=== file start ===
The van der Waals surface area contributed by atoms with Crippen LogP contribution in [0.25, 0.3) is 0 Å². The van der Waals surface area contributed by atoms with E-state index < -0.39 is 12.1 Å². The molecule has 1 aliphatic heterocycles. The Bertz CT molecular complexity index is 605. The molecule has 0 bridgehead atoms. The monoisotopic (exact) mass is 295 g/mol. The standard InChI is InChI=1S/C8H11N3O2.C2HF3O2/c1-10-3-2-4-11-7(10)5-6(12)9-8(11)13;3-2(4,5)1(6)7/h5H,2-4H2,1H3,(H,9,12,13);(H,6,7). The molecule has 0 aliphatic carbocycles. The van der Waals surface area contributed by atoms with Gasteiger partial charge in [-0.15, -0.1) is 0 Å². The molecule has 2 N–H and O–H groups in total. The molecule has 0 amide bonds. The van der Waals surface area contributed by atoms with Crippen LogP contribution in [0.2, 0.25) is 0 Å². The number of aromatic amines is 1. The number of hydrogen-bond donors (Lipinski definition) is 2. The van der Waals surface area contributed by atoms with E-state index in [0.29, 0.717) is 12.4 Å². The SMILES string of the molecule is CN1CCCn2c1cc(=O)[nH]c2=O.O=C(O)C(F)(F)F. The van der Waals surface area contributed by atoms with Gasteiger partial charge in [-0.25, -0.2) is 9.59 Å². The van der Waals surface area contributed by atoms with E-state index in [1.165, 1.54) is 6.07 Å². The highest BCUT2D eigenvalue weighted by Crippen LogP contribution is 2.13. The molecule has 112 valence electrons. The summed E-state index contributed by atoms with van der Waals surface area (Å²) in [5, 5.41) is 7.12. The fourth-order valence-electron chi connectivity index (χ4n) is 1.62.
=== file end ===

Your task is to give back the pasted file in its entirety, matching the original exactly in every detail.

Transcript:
The van der Waals surface area contributed by atoms with Crippen LogP contribution in [0.25, 0.3) is 0 Å². The van der Waals surface area contributed by atoms with E-state index < -0.39 is 12.1 Å². The molecule has 1 aliphatic heterocycles. The Bertz CT molecular complexity index is 605. The molecule has 0 bridgehead atoms. The monoisotopic (exact) mass is 295 g/mol. The standard InChI is InChI=1S/C8H11N3O2.C2HF3O2/c1-10-3-2-4-11-7(10)5-6(12)9-8(11)13;3-2(4,5)1(6)7/h5H,2-4H2,1H3,(H,9,12,13);(H,6,7). The molecule has 0 aliphatic carbocycles. The van der Waals surface area contributed by atoms with Gasteiger partial charge in [-0.15, -0.1) is 0 Å². The molecule has 2 N–H and O–H groups in total. The molecule has 0 amide bonds. The van der Waals surface area contributed by atoms with Crippen LogP contribution in [0.2, 0.25) is 0 Å². The number of aromatic amines is 1. The number of hydrogen-bond donors (Lipinski definition) is 2. The van der Waals surface area contributed by atoms with E-state index in [0.29, 0.717) is 12.4 Å². The SMILES string of the molecule is CN1CCCn2c1cc(=O)[nH]c2=O.O=C(O)C(F)(F)F. The van der Waals surface area contributed by atoms with Gasteiger partial charge in [-0.25, -0.2) is 9.59 Å². The van der Waals surface area contributed by atoms with E-state index in [1.165, 1.54) is 6.07 Å². The highest BCUT2D eigenvalue weighted by Crippen LogP contribution is 2.13. The molecule has 112 valence electrons. The summed E-state index contributed by atoms with van der Waals surface area (Å²) in [5, 5.41) is 7.12. The fourth-order valence-electron chi connectivity index (χ4n) is 1.62.